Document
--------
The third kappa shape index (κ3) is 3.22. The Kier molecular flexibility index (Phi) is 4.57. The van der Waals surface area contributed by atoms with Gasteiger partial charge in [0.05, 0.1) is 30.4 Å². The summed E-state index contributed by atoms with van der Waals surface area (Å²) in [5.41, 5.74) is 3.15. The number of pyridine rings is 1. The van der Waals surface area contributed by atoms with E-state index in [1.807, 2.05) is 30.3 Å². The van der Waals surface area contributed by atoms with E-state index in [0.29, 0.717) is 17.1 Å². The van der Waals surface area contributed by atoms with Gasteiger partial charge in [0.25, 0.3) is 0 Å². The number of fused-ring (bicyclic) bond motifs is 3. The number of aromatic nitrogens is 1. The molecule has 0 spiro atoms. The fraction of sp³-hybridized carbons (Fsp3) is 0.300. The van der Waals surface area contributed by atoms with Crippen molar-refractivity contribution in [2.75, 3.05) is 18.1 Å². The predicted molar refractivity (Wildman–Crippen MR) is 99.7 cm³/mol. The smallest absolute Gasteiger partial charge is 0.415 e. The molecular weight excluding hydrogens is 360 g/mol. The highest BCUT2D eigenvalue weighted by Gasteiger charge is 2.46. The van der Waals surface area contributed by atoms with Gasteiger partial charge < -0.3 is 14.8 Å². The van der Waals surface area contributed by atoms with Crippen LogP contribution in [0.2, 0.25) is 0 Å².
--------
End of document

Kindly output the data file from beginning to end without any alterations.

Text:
The third kappa shape index (κ3) is 3.22. The Kier molecular flexibility index (Phi) is 4.57. The van der Waals surface area contributed by atoms with Gasteiger partial charge in [0.05, 0.1) is 30.4 Å². The summed E-state index contributed by atoms with van der Waals surface area (Å²) in [5.41, 5.74) is 3.15. The number of pyridine rings is 1. The van der Waals surface area contributed by atoms with E-state index in [1.807, 2.05) is 30.3 Å². The van der Waals surface area contributed by atoms with E-state index in [0.29, 0.717) is 17.1 Å². The van der Waals surface area contributed by atoms with Gasteiger partial charge in [0.25, 0.3) is 0 Å². The number of fused-ring (bicyclic) bond motifs is 3. The number of aromatic nitrogens is 1. The molecule has 0 spiro atoms. The fraction of sp³-hybridized carbons (Fsp3) is 0.300. The van der Waals surface area contributed by atoms with Crippen molar-refractivity contribution in [2.75, 3.05) is 18.1 Å². The predicted molar refractivity (Wildman–Crippen MR) is 99.7 cm³/mol. The smallest absolute Gasteiger partial charge is 0.415 e. The molecular weight excluding hydrogens is 360 g/mol. The highest BCUT2D eigenvalue weighted by Gasteiger charge is 2.46. The van der Waals surface area contributed by atoms with Gasteiger partial charge < -0.3 is 14.8 Å². The van der Waals surface area contributed by atoms with Crippen LogP contribution in [0.2, 0.25) is 0 Å².